Here is part of the judge's reasoning:I am normally a very law-abiding citizen, but just because something is "legal" does not by definition also make it "Moral." Slavery of Black people was "legal"; Genocide of 6 million Jews (and bunches of others) was legal under Hitler; Then there was Stalin, Pol Pot, Saddam Hussein, and a host of others. Remember the phrase "Taxation without representation"? Our Founding Fathers broke the laws they felt were unjust and immoral. They were also prepared to pay the price as well for their civil disobediance to the King.Quote:
"There is something incongruent about a nonviolent person, who is not a felon but who is convicted of a misdemeanor offense of simple possession of a firearm, being forever barred from exercising his constitutional right to defend himself in his own home in Chicago against felons or violent criminals," Der-Yeghiayan wrote.
"The same Constitution that protects people's right to bear arms prohibits this type of indiscriminate and arbitrary governmental regulation," he continued. "It is the opinion of this court that any attempt to dilute or restrict a core constitutional right with justifications that do not have a basis in history and tradition is inherently suspect."
Now, whether the guy in this lawsuit had the weapon on moral grounds or not, I can't say, but just saying, that before we all get too worked up about his original crime, it might be well to at least philosophically admit the distinction between legal and moral........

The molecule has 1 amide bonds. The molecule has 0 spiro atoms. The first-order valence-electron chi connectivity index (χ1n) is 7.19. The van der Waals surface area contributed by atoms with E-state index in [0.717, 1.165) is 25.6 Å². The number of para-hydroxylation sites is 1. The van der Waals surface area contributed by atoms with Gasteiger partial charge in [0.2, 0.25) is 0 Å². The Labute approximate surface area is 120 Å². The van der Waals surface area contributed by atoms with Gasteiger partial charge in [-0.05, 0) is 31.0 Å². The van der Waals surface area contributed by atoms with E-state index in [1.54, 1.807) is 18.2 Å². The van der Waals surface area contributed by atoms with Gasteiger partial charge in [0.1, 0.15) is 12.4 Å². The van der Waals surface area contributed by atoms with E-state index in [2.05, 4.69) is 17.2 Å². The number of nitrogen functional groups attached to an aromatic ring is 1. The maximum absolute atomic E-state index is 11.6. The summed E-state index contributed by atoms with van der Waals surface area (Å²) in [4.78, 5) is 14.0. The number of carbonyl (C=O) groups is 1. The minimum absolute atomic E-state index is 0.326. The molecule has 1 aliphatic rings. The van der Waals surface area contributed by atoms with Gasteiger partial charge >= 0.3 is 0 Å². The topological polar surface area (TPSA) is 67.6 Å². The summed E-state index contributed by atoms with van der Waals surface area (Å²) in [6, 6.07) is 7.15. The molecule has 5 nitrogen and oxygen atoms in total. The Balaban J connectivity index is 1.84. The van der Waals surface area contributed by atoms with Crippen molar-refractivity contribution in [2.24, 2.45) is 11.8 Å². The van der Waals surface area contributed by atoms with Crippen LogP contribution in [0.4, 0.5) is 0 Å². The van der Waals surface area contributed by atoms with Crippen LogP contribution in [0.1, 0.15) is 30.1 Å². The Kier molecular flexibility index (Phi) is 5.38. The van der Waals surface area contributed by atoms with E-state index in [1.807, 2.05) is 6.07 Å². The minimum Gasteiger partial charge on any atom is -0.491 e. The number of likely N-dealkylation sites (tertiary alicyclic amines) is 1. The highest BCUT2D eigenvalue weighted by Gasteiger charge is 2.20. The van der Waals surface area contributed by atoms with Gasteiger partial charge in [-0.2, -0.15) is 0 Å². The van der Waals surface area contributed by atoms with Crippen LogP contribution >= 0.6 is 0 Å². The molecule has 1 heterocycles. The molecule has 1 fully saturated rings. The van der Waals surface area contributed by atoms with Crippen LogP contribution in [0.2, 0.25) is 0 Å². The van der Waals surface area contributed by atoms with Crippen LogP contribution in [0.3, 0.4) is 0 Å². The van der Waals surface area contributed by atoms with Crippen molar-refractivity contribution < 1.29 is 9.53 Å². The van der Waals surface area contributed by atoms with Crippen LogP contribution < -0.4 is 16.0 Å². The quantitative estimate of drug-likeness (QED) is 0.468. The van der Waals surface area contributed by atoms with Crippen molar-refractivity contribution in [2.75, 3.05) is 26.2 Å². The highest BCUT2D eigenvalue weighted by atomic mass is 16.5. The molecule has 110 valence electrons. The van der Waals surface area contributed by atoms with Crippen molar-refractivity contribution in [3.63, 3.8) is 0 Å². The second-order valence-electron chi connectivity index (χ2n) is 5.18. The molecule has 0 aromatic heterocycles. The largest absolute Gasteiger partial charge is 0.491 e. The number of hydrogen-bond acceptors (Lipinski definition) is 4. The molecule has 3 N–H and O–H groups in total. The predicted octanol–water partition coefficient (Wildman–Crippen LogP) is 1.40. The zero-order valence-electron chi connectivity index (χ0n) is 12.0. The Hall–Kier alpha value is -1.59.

was a non-violent misdemeanor. OTOH, I'm still uncomfortable with anyone who knowingly and deliberately
breaks a law with respect to weapons possession. I don't care if that's going to NYC armed or
keeping a rifle in your house without a permit. Weapons laws --though often misguided-- are intended
to help keep violence down, and those who would deliberately choose to break them are in my mind
a little closer to the edge of violence than I would want them to be. Its not quite the same as getting a misdemeanor
conviction for remodeling your basement without a building permit.
I must draw your attention to the fact that we do indeed have the right and power of deciding what is a good or bad law. Aside from elected representatives, we have the power of Jury Nullification which is too often ignored by jurors. Simply put, no matter what the law says, if the jury thinks otherwise they have the power to acquit, evidence not withstanding.
Also, We should never follow laws blindly just because they are laws. They must always be morally justifiable. To do otherwise plays into the hands of those who would bend the law to their own purposes. I refer you to post #23.
Yeah. The possession of a handgun is something relatively new. You are allowed to own but with a permit and kept in the home listed on the permit only. There is question as to whether or not you can even walk on the front porch with it. perfect example of Chicago can manipulate rulings.
My family member is CPD and is very familiar with the department that authorizes these permits. It's a joke to say the least. As stated above laws like this are only as good as the system administrating the process. Again, it's a joke.
I'm sorry but comparing Hitler and the killing of Jews and a law regarding gun ownership is ridiculous. I'm shocked that was even used as an example.